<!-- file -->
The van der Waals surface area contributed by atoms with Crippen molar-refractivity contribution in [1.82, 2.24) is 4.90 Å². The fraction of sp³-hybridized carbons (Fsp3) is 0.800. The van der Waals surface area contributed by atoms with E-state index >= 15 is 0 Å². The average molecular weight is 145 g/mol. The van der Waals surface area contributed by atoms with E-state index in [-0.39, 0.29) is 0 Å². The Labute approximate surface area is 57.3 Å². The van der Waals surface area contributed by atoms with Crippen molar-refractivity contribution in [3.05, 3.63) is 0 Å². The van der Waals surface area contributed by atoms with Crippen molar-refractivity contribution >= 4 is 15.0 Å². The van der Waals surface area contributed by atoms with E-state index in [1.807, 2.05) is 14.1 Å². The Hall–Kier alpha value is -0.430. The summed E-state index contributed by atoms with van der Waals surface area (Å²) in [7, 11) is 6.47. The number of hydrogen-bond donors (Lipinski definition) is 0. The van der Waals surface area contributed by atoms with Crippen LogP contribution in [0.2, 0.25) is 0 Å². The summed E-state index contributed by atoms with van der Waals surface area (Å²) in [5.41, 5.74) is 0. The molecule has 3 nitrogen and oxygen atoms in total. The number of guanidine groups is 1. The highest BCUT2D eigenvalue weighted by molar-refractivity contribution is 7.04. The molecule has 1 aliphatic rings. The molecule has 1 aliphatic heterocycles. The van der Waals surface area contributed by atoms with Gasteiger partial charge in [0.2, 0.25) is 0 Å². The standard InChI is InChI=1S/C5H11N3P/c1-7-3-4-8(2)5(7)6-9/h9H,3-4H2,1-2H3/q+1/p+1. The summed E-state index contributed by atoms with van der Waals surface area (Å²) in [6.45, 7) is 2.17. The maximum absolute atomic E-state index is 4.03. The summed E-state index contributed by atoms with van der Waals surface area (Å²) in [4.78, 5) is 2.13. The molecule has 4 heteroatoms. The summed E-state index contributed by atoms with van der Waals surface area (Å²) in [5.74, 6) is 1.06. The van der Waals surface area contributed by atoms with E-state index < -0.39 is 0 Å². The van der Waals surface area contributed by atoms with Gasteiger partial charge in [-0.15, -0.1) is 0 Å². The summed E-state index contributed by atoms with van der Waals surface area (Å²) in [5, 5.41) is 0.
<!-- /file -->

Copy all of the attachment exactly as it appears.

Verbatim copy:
The van der Waals surface area contributed by atoms with Crippen molar-refractivity contribution in [1.82, 2.24) is 4.90 Å². The fraction of sp³-hybridized carbons (Fsp3) is 0.800. The van der Waals surface area contributed by atoms with E-state index >= 15 is 0 Å². The average molecular weight is 145 g/mol. The van der Waals surface area contributed by atoms with E-state index in [-0.39, 0.29) is 0 Å². The Labute approximate surface area is 57.3 Å². The van der Waals surface area contributed by atoms with Crippen molar-refractivity contribution in [3.05, 3.63) is 0 Å². The van der Waals surface area contributed by atoms with Crippen molar-refractivity contribution >= 4 is 15.0 Å². The van der Waals surface area contributed by atoms with E-state index in [1.807, 2.05) is 14.1 Å². The Hall–Kier alpha value is -0.430. The summed E-state index contributed by atoms with van der Waals surface area (Å²) in [7, 11) is 6.47. The number of hydrogen-bond donors (Lipinski definition) is 0. The van der Waals surface area contributed by atoms with Crippen LogP contribution in [0.2, 0.25) is 0 Å². The summed E-state index contributed by atoms with van der Waals surface area (Å²) in [5.41, 5.74) is 0. The molecule has 3 nitrogen and oxygen atoms in total. The number of guanidine groups is 1. The highest BCUT2D eigenvalue weighted by molar-refractivity contribution is 7.04. The molecule has 1 aliphatic rings. The molecule has 1 aliphatic heterocycles. The van der Waals surface area contributed by atoms with Gasteiger partial charge in [0.2, 0.25) is 0 Å². The standard InChI is InChI=1S/C5H11N3P/c1-7-3-4-8(2)5(7)6-9/h9H,3-4H2,1-2H3/q+1/p+1. The summed E-state index contributed by atoms with van der Waals surface area (Å²) in [6.45, 7) is 2.17. The maximum absolute atomic E-state index is 4.03. The summed E-state index contributed by atoms with van der Waals surface area (Å²) in [4.78, 5) is 2.13. The molecule has 4 heteroatoms. The summed E-state index contributed by atoms with van der Waals surface area (Å²) in [5.74, 6) is 1.06. The van der Waals surface area contributed by atoms with E-state index < -0.39 is 0 Å². The van der Waals surface area contributed by atoms with Gasteiger partial charge in [-0.15, -0.1) is 0 Å². The summed E-state index contributed by atoms with van der Waals surface area (Å²) in [5, 5.41) is 0.